Color: Amber in color
Bouquet: some oak notes, faint hint o herbs, dusty earth, dried fruits and mature apricot
Palate: Dry, minerality and acidity complement spice, flint, and herbs with overlay of mature white fruit and dried fruit. Superbly interesting and incredibly intense. This wine is layered and elegant.
This orange wine from Movia would pair perfectly with Sushi, even my homemade one thanks to the acidity in the wine and the mixture of flavors in the sushi. It wouldn’t overwhelm the dish because their is a bit of Salmon inside that can stand up to this wine. The salmon was not smoked but it had been cured with herbs and tasted richer than a grilled Salmon or a smoked salmon. It was very oily but it was perfect for this sushi.
I am in locked down at my parent’s home so we could be out of New York City and have a backyard. My Dad loves all things from Asia and I can find a treasure trove of ingredients here that I would not have in my home including a perfect box of Sushi Rice ready to be used. I actually took a class in making sushi 25+ years ago, bought a little kit, and never made it again. The experience was a fun Father-Daughter bonding experience and we will be repeating our Kappa Maki and maybe use another type of Salmon for our next attempts.
Orange wine and sushi seemed like a great idea to me and I was not wrong. I don’t drink enough orange wines and this experience reminded me that I should drink more of them.
Check out these posts on Orange Wine from the #WinePW Crew:
Now you have me craving sushi! LOL. I love your pairing.
Thanks Camilla. I really had fun with this topic this month.
Thanks for the intro to Movia. I’ll have to see if I can find their wines. Ribolla Gialla seems to be a popular choice among winemakers for skin-contact wines. Since you’re the second person in our group this month to mention these wines with sushi, I’ll have to give it a try! Cheers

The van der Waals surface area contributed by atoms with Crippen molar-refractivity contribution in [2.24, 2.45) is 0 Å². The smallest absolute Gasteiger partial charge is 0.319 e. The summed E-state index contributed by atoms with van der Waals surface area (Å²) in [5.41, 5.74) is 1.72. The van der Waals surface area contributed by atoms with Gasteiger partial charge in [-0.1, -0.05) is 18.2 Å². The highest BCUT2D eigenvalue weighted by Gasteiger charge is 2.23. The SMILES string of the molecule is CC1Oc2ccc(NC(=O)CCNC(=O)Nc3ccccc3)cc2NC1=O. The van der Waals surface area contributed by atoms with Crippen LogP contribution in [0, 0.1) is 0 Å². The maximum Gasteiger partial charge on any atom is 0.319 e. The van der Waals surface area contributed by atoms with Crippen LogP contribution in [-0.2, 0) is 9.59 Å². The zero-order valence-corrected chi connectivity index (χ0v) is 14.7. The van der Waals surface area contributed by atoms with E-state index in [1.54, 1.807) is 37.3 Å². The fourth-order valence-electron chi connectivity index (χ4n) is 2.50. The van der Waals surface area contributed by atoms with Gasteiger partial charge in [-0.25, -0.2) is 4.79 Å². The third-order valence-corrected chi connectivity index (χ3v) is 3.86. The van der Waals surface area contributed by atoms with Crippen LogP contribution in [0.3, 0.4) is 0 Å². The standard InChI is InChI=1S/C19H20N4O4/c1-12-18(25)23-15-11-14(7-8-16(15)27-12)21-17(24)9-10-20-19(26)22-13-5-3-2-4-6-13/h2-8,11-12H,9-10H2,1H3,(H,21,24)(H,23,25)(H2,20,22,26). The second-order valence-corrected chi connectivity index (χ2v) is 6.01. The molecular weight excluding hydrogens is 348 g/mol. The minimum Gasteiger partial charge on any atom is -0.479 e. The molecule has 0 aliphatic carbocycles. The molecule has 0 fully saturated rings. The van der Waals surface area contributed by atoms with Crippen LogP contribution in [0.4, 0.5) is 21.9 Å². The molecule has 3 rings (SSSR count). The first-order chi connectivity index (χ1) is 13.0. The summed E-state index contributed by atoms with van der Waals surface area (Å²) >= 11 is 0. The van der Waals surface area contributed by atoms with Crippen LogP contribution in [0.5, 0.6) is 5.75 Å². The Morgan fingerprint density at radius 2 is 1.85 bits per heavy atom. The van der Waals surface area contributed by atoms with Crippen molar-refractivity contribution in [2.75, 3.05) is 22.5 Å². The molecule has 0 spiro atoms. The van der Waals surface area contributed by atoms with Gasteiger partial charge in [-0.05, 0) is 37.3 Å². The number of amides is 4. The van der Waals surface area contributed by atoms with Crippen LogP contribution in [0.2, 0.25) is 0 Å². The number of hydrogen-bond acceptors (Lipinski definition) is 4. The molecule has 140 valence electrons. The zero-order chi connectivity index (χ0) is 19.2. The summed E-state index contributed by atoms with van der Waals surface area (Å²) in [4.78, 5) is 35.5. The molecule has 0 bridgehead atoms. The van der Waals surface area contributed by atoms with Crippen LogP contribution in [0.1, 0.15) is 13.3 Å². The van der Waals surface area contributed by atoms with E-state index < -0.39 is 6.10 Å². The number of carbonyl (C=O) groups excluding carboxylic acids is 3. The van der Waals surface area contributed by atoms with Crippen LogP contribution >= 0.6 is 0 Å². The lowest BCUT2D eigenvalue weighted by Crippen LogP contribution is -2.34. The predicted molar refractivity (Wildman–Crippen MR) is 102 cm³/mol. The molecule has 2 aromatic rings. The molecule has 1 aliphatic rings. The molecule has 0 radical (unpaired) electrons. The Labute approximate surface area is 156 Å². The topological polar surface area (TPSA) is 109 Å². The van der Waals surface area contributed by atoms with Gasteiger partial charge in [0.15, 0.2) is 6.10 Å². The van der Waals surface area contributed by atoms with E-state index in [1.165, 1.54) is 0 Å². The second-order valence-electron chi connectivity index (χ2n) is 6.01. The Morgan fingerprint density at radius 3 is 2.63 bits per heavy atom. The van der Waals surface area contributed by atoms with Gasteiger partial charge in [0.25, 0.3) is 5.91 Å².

Thank you. What a great topic. I really had fun and yes Sushi is a good pairing with these wines. Ribolla Gialla is a fun grape in general and I think it does very well with the skin contact style. Thanks for all the suggestions of domestic producers to try. Much appreciated. Cheers to you, Susannah
So much to enjoy in this post: cooking with your dad; remembering a special meal in Milan; making your own wine. And thanks for highlighting the difficult choices winemakers face in creating their wines. It truly is a labor of love.
Thanks Lauren. I put a lot of different ideas into that post because it brought up so much from different moments in my life. Yes, a labor of love all of it.
I first encountered Movia wine on a trip to Slovenia many years ago. You are so right about their popularity. And I would never have thought to pair sushi but now I want to give it a try.
They are soo popular. In Italy too. Yes Sushi pairing is a hit! Thanks for stopping by at Avvinare Kat.
sushi and orange wine seems to be a good idea! Glad this month’s topic allowed you to recreate a great memory
Thanks Lori. It was a fun time and good memories.
So impressed by your wine-making and sushi-making experiences. The pairing seems spot on, and the story of father-daughter bonding during this crazy time is really sweet.
Thanks Linda. I appreciate your comment and yes it was a special and fun time.
I’d love to try these wines. I’ve enjoyed several from the region and I’m intrigued by new wood barrels in the process.
Thanks Jeff. You should find these wines and try them or any from Slovenia. Great experience, Brda is the region.
Thank you everyone for your great comments. I had so much fun with this topic and highly recommend both Movia wines and Slovenian wines in general. The Sushi was great and very fun and I do think a great pairing with skin contact wines.
What a great idea for a SIP project! I’ve never made my own sushi and it looks so fun. I’ve always loved the Movia wines when I’ve had the chance to try them, so it’s great to know more about them!
Thanks for wriiting